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Army Pilots Wings

"About the Author"

Thomas Nesbitt, III was born in Cordele, GA August 4, 1941 about 4 months before Pearl Harbor was attacked. His Father had been called to active duty a year earlier with the local National Guard unit, and was then a 2nd LT stationed at Fort Jackson, SC. Tommy being the first grandchild on both sides of the Family received more than his share of attention from proud relatives, but that all kind of sputtered out a year and a half later when his sister was born.

After WWII, Tommy was brought up in a typical Mayberry U.S.A. atmosphere when neighborhoods were what they should be, no TV., and nobody locked their doors or even took the keys out of their cars. What happened to that ideal life style is obvious to anyone with a brain larger than a peanut. It started in the sixties, and has been snowballing down hill every since.

Tommy graduated from A.B.A.C., a small junior college in Tifton, GA, with an A.S. Degree in Agriculture. There he met and married a south west Georgia girl. Three children later he worked at several jobs in order to support his family, finally graduating from Georgia Southwestern University with a B.S. Degree in History.

Having joined the National Guard in 1960 at age 18, he attended the required six months active duty training (basic at Ft. Jackson , then Armor training at Ft. Knox) and worked his way up to the rank of E-5 before attending Officer Candidate school at Georgia Military Institute for 18 months. He was now a brand new 2nd LT. and his Father was his battalion commander. This he considered a liability rather than an asset, and brought on a lot of friendly ribbing.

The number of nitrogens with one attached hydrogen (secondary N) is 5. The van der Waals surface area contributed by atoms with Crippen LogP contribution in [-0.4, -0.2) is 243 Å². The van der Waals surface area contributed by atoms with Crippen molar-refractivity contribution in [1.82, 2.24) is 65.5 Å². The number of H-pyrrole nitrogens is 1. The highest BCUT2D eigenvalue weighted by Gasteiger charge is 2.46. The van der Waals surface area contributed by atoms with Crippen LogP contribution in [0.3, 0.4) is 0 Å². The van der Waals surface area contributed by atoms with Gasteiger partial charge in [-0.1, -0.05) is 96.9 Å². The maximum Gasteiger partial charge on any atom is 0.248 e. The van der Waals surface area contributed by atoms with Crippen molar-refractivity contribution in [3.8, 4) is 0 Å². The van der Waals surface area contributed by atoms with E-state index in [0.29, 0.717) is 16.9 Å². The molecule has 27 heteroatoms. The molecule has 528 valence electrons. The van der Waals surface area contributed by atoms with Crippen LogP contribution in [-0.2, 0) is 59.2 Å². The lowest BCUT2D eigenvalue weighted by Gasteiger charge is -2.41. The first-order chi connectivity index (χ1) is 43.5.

In 1965 while on bivouac at Camp Swampy (FT. Stewart), Tommy (now called Tom by most) was called out of the field late one night and told by the Chaplain that his Father (now retired from the Guard) was ill. The closest phone being in the small town of Pembroke, GA he took a jeep there and called his Father in a Macon hospital. Colonel Tom told his Son that he was dying of cancer, and ask him if he would like to come to work at the Family cotton warehouses and farm. Of course this is exactly what LT Tom had always wanted to do, but his Father was determined that he make it on his own up until this point. ("When you marry, you're on your own")

At last Tom was doing what he loved most, especially the farm and livestock part. However by early 1968 the cotton business was dealt a set back when the government stopped subsidizing the warehouse storage of cotton. Of the 23,000 bales of cotton on storage in the NESBITT COTTON WAREHOUSES, most were shipped out that year.

Meanwhile the 11th Air Assault Division, part of which had done some of their training out of the local airfield during the early sixties, had resulted in Tom being smitten by the helicopter bug. Patriotism being alive and well in South Georgia, he saw an opportunity to ease the load on his Family, as well as scratch his own itch. In early 1968 the Army had sent a letter to local Guard units asking for volunteers. It seems some place in S.E. Asia he had never heard of, was putting Uncle Sam in a bind. Feeling young (27) and infallible, Tom called the Pentagon, offering himself up for sacrifice, providing he could attend helicopter training. It worked.